Once we’re happy you’re doing well, we will take you to your private room where you can start your recovery. Our nursing team will monitor your vital signs, such as blood pressure and oxygen levels, to make sure your recovery is going well.

Your eye will be firmly padded and will feel uncomfortable when the anaesthetic wears off. Don’t worry as we will give you pain relief to help with the discomfort. You should be able to leave hospital the same or next day – please ask a friend or relative to collect you as you will not be able to drive.

The next morning, you can remove your dressing. Expect your eye to be bruised and swollen. Your vision will also be blurry due to the temporary solution in your eye. Please do not rub it as it will be very tender.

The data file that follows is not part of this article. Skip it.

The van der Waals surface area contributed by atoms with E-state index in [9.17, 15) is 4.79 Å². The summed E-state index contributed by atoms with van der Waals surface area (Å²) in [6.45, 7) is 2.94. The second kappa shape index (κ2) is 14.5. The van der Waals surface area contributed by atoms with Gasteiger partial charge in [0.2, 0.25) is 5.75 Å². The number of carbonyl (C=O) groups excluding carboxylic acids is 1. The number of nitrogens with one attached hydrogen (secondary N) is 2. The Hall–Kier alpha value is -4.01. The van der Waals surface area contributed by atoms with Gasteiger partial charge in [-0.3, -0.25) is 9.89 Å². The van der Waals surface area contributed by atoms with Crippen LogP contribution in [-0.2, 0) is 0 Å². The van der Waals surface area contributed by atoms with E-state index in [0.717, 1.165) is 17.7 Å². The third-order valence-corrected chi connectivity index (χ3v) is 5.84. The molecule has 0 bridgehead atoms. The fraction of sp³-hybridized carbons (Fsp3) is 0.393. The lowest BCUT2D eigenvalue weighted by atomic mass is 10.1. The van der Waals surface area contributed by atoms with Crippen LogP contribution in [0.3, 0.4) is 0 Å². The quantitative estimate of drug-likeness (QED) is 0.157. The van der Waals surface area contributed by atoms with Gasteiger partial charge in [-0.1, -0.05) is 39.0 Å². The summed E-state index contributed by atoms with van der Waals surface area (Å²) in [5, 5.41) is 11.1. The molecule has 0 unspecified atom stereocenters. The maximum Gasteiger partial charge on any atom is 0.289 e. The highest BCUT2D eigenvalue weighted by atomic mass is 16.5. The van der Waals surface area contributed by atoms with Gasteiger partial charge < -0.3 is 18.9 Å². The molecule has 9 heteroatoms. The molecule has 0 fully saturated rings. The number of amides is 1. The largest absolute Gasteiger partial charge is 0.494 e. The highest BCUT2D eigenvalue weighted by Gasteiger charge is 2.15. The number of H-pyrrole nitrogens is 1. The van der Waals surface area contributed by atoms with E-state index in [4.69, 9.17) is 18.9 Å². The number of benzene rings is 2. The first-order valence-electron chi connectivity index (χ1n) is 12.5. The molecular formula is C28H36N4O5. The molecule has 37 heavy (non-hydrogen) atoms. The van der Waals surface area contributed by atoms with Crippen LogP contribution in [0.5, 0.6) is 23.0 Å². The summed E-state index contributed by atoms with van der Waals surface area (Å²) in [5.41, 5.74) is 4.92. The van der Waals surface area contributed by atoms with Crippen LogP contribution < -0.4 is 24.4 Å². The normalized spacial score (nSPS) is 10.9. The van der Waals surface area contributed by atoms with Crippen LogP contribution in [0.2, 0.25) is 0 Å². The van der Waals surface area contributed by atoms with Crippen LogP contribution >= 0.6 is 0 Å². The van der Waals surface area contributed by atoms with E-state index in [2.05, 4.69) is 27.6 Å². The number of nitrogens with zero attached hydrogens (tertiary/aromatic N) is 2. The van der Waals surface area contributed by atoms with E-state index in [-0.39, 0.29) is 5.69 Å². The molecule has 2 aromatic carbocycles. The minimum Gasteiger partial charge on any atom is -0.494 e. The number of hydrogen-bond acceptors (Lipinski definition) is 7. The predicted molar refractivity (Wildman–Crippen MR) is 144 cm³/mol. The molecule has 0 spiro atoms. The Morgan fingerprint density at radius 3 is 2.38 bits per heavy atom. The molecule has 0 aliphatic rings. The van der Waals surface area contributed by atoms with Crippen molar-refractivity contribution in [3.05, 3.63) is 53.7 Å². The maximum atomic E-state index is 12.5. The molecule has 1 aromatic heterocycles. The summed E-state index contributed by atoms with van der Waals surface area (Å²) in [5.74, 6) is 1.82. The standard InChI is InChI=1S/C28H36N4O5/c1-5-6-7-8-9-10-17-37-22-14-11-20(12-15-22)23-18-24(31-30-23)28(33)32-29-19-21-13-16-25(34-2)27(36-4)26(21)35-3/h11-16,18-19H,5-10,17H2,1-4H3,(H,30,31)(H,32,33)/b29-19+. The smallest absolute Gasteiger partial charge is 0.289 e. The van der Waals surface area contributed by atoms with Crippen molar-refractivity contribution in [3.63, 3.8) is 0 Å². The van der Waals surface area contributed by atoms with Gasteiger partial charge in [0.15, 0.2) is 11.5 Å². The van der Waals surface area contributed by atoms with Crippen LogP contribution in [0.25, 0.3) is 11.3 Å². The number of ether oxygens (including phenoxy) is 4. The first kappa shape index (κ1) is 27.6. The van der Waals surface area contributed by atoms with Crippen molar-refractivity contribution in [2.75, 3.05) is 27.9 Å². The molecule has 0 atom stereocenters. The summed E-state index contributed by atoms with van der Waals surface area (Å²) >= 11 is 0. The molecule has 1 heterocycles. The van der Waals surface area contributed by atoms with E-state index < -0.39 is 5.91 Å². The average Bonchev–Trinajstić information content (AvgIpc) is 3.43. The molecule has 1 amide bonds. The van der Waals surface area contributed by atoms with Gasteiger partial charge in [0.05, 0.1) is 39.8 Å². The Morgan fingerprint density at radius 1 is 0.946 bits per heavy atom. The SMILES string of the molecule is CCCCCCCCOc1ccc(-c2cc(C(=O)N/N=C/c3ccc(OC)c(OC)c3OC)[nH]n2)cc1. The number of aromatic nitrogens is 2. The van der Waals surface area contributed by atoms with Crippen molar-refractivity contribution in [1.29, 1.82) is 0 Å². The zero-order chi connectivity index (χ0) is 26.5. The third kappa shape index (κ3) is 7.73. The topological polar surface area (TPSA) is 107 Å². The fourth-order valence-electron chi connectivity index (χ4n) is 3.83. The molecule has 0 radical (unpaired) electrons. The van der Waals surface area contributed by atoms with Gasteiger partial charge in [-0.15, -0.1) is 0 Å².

Over the next few weeks, you should use the eye drops your doctor has prescribed. These will help prevent infection and reduce inflammation.

For two weeks post-surgery, you will need wear a clear eye shield over your eye at night to protect it whilst you are sleeping. You should also follow your doctor’s advice on posturing. This means placing your head in different positions to help direct the gas bubble in your eye to the area of the retina that needs additional support. This is very important to do if you have had any repairs on your retina.

You should take at least four weeks off work to recover and you will also not be able to fly for a few weeks after surgery. Your surgeon will be able to advise you on when you can return to air travel.